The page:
On 23 January 2020, the world changed for James Fitzgerald when a megafire tore through his wildlife haven on Ngarigo country in southern New South Wales (NSW). He lost his home and life’s work.
In a double tragedy, the water bomber fighting to protect Two Thumbs Wildlife Trust Sanctuary crashed, killing all three US crew, Captain Ian McBeth, First Officer Paul Hudson, and flight engineer Rick DeMorgan Junior.
The scale of devastation and enormity of loss was overwhelming.
Most native animals perished and those that survived were struggling with no food or shelter. An estimated 80% of koalas were lost from this important population—one of only two that is recovering in the state.
In the immediate aftermath, we deployed IFAW x UniSC koala detection dog Bear to help find koala survivors.
IFAW shares James’ vision to restore this once thriving wildlife sanctuary back to its former glory and to leave a legacy for the brave firefighters who lost their lives.
The road to recovery—from the ground up
Two Thumbs was a ghost forest after the fires—a blackened and eerily silent wasteland.
Since then, IFAW and our friends Habitat Innovation and Management have been bringing the sanctuary back to life. We’ve been providing new homes for wildlife, planting native grasses and trees, and undertaking soil erosion control and fencing to aid landscape recovery.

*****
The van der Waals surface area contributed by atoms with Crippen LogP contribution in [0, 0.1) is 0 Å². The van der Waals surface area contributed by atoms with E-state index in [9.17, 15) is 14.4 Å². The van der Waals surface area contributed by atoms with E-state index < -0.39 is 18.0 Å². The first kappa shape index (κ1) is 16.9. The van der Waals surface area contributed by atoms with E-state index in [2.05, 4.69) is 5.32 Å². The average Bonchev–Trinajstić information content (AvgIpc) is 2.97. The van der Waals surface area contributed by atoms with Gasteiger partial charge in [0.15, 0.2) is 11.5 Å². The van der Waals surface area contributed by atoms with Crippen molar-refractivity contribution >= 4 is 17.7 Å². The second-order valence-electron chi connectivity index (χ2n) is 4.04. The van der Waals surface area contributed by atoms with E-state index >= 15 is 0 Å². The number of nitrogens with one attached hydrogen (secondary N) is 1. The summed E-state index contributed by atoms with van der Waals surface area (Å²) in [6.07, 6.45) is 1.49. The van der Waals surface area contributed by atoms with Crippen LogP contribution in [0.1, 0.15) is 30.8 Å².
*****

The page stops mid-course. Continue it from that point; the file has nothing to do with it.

A hollow housing crisis
Thousands of old hollow-bearing trees that many animals rely on were destroyed. Many Australian mammals, birds, reptiles, and frogs are reliant on these natural formations for nests, roosts, den sites, and predation protection.
As a result, surviving hollow-dependent animals were left homeless. The forest floor was charred and ground-dwelling animals like dunnarts, antechinuses, echidnas, and reptiles also lost their homes.
Small hollows for feathertail gliders and pygmy possums take over 100 years to form naturally. Larger hollows for glossy black cockatoos, forest owls, and greater gliders can take up to 400 years or more to form.
Without hollows, many Australian species cannot raise their young and repopulate.
The animals of Two Thumbs can’t wait for nature to take its course. This is why IFAW is giving nature a helping hand by installing innovative, ready-to-move-in Habitat modular nest boxes.
These aren’t run-of-the-mill timber nest boxes. They have been cleverly designed to mimic natural hollows. They are forever homes for wildlife. They come in different sizes, uniquely designed for creatures great and small. Some can even house different non-competing species such as birds and microbats who would naturally co-habit in the same tree.
We prioritised installing boxes in areas where we sighted gliders and birds. An endangered greater glider was spotted on the first night of our initial survey, which was a promising sign.
The team also carved out natural hollows to provide homes for smaller animals. This is done by cutting dead branches and utilising internal hollows rather than cutting into the tree trunk, retaining its integrity.
They are already providing a much-needed lifeline for many animals including three species of glider, crimson rosellas, and possums. Within weeks, families of Krefft’s gliders had set up home. Proof that if you build, they will come.
Innovative wildlife dens